It has been hard to focus on Lent during this abrasive and invasive electoral Lenten season.
Another act of terror, eliciting unhelpful responses from the GOP candidates: Ted Cruz calls for pogroms against American Muslims, a modern version of what my Russian-Jewish grandfather fled at the beginning of the last century. Donald Drumpf rants that discrimination against an entire religious group is the answer without regard to its largely peaceful members, some of whom are fleeing exactly the same extremist faction committing the acts of terrorism in Paris, Istanbul, and Brussels.
Raised nominally Roman Catholic I believed in substitutionary atonement doctrine, found it inspirational that someone 2,000 years ago would die for me without ever knowing me. As I grew older, better educated in both parochial and secular studies, doubt crept in on kitten-feet. After all, I had only my own fathers to whom I compared God and while bio-dad was largely absent he was never unkind, and my adoptive step-father was good, kind, and loving. What sort of a father would send His son to die a hideous death? Even for the whole of mankind? Maybe the sort who would allow the Holocaust to happen. It was hard to wrap my brain around, harder still when I became a parent. Send my child to die a horrible death? Even for all the people in the world? Are you out of your mind?
Several years ago I read Martin Borg’s excellent book The Last Week. It introduced me to a whole new Jesus, one who was a lot less meek and mild, not quite the warrior Messiah the Jews had hoped for, but rather an intelligent, thoughtful man who knew exactly what he was doing and tolerated zero bullshit. Here was someone I could understand and admire, even as I struggled with the notion that wars, tragedy, and evil might be less God’s will, more mankind’s own stupidity, stubbornness, and hubris. It was tough stuff, but did not preclude my belief in all things working toward good under God.
Fortunately, even in my state of world-weariness this Lent has brought some wonderful, thoughtful blogposts on the humanity of Christ or rather, atonement doctrine of lamb-to-the-slaughter Vs wise, thinking human completely knowledgeable of what would happen to him, but willing, and God’s astounding grace within it all. This one in particular finally bubbled up to me from a couple years ago and I found it especially compelling.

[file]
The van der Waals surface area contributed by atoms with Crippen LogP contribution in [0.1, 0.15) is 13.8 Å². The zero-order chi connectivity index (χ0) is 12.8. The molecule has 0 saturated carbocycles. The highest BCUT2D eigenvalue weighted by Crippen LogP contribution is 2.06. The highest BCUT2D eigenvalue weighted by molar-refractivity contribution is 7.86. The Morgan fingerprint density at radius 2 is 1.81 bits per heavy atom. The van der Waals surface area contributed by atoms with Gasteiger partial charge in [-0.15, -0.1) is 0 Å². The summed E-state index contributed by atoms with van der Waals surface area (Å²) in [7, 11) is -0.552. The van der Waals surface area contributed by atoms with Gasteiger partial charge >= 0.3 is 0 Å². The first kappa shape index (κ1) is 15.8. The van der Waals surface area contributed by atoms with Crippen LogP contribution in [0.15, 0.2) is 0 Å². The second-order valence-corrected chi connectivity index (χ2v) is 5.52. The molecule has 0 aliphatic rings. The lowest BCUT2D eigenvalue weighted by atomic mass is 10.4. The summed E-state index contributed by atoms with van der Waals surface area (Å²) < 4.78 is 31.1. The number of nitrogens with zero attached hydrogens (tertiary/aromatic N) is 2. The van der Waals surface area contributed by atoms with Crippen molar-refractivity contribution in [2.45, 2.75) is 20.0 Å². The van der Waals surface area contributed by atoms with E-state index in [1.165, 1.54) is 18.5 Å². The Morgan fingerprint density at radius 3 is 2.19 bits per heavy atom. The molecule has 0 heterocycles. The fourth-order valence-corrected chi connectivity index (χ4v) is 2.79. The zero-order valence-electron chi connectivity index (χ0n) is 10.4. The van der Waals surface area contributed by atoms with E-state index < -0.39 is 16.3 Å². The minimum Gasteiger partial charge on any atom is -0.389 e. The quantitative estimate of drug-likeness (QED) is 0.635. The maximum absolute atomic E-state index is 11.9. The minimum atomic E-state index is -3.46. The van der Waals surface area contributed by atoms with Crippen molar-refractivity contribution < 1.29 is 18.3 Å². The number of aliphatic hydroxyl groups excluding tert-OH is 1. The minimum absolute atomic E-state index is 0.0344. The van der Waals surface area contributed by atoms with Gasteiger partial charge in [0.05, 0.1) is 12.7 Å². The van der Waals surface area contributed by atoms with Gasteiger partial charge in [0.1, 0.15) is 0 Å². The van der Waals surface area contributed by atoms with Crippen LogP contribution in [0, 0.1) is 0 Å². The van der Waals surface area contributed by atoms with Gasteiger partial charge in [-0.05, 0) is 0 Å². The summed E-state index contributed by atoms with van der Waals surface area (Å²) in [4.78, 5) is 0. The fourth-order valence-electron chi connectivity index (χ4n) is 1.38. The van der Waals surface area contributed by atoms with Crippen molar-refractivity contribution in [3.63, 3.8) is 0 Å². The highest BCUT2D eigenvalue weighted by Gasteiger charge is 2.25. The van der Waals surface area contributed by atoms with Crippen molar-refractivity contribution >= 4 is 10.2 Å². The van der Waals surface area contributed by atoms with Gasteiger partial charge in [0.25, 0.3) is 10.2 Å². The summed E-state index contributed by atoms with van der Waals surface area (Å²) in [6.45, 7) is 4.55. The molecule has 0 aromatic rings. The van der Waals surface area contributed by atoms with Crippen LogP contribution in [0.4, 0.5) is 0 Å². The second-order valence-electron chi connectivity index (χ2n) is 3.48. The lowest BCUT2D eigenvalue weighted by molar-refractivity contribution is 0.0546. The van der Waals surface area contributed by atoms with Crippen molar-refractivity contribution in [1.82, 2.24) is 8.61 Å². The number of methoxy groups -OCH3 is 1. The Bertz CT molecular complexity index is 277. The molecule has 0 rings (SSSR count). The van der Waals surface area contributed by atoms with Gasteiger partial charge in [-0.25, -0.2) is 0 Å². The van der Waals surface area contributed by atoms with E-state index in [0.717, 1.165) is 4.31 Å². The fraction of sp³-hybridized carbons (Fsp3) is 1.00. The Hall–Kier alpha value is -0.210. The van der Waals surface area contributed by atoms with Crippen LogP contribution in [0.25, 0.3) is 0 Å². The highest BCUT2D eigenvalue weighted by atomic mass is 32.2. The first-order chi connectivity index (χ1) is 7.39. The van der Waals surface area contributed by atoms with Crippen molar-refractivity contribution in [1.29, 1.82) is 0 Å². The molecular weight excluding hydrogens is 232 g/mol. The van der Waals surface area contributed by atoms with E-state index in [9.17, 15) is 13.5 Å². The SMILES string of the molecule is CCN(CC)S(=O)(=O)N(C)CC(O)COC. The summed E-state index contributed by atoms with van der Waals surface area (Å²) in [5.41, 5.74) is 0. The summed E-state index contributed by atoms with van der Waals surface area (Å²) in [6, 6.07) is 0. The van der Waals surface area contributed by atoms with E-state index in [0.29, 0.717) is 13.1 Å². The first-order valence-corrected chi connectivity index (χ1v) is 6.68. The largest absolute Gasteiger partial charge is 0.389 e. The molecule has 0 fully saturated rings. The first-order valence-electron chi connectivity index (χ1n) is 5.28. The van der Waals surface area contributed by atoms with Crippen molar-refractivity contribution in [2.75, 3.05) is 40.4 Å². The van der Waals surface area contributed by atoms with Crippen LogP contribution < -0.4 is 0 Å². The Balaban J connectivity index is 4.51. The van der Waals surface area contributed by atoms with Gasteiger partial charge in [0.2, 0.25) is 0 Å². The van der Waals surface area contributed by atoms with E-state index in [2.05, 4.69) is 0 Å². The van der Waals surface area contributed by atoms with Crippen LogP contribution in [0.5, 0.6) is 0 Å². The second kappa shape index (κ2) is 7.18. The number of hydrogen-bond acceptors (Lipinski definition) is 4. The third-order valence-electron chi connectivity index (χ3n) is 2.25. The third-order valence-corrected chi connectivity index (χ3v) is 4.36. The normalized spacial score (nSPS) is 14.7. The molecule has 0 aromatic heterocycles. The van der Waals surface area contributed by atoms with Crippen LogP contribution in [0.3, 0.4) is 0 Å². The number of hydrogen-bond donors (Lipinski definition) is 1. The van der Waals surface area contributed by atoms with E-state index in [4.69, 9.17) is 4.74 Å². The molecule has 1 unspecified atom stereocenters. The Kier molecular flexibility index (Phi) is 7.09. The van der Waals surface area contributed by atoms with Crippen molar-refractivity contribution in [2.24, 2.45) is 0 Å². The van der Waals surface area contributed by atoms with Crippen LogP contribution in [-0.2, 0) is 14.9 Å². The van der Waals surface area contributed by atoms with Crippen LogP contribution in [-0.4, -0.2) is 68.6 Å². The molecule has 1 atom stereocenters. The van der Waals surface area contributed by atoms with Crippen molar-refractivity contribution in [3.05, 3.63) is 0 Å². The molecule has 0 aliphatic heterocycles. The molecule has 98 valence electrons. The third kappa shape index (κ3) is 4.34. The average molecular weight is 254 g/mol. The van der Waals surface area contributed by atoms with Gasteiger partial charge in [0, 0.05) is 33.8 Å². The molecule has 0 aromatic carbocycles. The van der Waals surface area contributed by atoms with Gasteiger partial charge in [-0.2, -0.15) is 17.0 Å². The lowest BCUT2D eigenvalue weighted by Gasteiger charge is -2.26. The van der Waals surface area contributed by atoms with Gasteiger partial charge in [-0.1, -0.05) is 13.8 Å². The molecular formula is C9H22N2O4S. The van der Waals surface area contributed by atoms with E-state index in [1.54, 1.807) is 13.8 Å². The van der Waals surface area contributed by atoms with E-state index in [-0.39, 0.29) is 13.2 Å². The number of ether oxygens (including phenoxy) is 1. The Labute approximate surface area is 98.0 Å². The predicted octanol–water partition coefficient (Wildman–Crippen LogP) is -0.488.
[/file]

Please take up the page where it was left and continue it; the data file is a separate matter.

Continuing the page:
Regardless which version of Jesus was real sometimes I find myself wondering, especially during times like this election cycle with common sense in short supply and shouting all around, if he ever just got weary with all of it? Were there moments when he looked around at his screwed up world and doubted the mission, felt helpless at the enormity of it, and considered just packing up and going home to Nazareth? Finding some nice girl and having a few babies, plying his father Joseph’s trade to make a living? Creating for himself and his family a decent, calm, honorable life away from the hurly-burly of the city, the stress and strain of Rome and its agents, of Jerusalem with its puppet kings and pharisees. Did he ever just hope to live out his life with a modicum of comfort and without a quixotic quest of bringing God’s kingdom to earth in the form of justice, forgiveness, compassion, acceptance, and love?
At my old parish we kept the Watch, took it in turns on Maundy Thursdays to sit with Jesus an hour in the garden of Gethsemane. Matthew or Mark, take your pick, both indicate he experienced weariness, fear, and doubt. Yet the next day he faced it all, finding even the grace to forgive those who betrayed him, those who abandoned him for fear of their own lives, and those who killed him. Whatever your perception of the Son of God one has to admire his fortitude. It’s a form of bravery which makes me a little ashamed of myself, here in a country in which I am guaranteed personal autonomy and religious freedom, the days I don’t even read or watch the news because I can’t stand to hear one more bloviating politician lambasting another while making empty promises. My only responsibility for my own freedom is that I pay attention and vote; how can I find myself too weary? But some days, I do. So I sit an hour (or a day) in my personal Gethsemane.
Doubt is part of faith; we don’t know for sure what comes next. Personal weariness aside, I find myself thinking this is exactly why thinking Christians must commit to the up-hill battle that is continuing Jesus’ work. This is precisely why we can’t be silent in the face of xenophobia, hypocrisy, corruption, greed, hunger, religious persecution, and social injustice. We can’t sit dreaming of all the justice to come in the next life; we must instead work toward creating it now. But like Jesus, sometimes we will need to sit in the garden, whatever our personal garden is, and rest an hour before resuming the battle.
The essential thing is in continually resuming the battle, until we too can say, “it is finished”.